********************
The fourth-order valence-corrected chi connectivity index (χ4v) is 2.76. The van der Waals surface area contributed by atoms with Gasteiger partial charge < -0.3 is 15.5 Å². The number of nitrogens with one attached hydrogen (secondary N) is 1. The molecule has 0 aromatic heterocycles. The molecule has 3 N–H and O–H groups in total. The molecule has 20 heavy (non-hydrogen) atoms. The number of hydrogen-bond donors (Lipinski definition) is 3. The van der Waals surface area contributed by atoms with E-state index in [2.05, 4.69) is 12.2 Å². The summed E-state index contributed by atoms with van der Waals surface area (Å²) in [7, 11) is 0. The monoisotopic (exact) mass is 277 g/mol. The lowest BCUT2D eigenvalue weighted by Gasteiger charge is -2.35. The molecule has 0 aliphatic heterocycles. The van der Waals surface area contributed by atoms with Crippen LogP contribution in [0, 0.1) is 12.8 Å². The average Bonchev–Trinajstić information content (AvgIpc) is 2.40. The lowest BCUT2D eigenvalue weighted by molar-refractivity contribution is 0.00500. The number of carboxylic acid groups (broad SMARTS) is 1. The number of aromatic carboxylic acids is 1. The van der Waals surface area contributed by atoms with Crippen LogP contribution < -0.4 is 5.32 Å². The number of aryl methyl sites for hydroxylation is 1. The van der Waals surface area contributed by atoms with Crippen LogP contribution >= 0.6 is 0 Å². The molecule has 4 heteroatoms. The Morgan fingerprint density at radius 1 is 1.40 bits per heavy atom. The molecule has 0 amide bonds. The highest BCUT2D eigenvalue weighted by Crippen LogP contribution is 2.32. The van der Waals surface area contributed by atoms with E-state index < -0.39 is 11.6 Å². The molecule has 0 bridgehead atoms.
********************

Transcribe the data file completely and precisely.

The fourth-order valence-corrected chi connectivity index (χ4v) is 2.76. The van der Waals surface area contributed by atoms with Gasteiger partial charge < -0.3 is 15.5 Å². The number of nitrogens with one attached hydrogen (secondary N) is 1. The molecule has 0 aromatic heterocycles. The molecule has 3 N–H and O–H groups in total. The molecule has 20 heavy (non-hydrogen) atoms. The number of hydrogen-bond donors (Lipinski definition) is 3. The van der Waals surface area contributed by atoms with E-state index in [2.05, 4.69) is 12.2 Å². The summed E-state index contributed by atoms with van der Waals surface area (Å²) in [7, 11) is 0. The monoisotopic (exact) mass is 277 g/mol. The lowest BCUT2D eigenvalue weighted by Gasteiger charge is -2.35. The molecule has 0 aliphatic heterocycles. The van der Waals surface area contributed by atoms with Crippen LogP contribution in [0, 0.1) is 12.8 Å². The average Bonchev–Trinajstić information content (AvgIpc) is 2.40. The lowest BCUT2D eigenvalue weighted by molar-refractivity contribution is 0.00500. The number of carboxylic acid groups (broad SMARTS) is 1. The number of aromatic carboxylic acids is 1. The van der Waals surface area contributed by atoms with Crippen LogP contribution < -0.4 is 5.32 Å². The number of aryl methyl sites for hydroxylation is 1. The van der Waals surface area contributed by atoms with Crippen LogP contribution >= 0.6 is 0 Å². The molecule has 4 heteroatoms. The Morgan fingerprint density at radius 1 is 1.40 bits per heavy atom. The molecule has 0 amide bonds. The highest BCUT2D eigenvalue weighted by Crippen LogP contribution is 2.32. The van der Waals surface area contributed by atoms with E-state index < -0.39 is 11.6 Å². The molecule has 0 bridgehead atoms.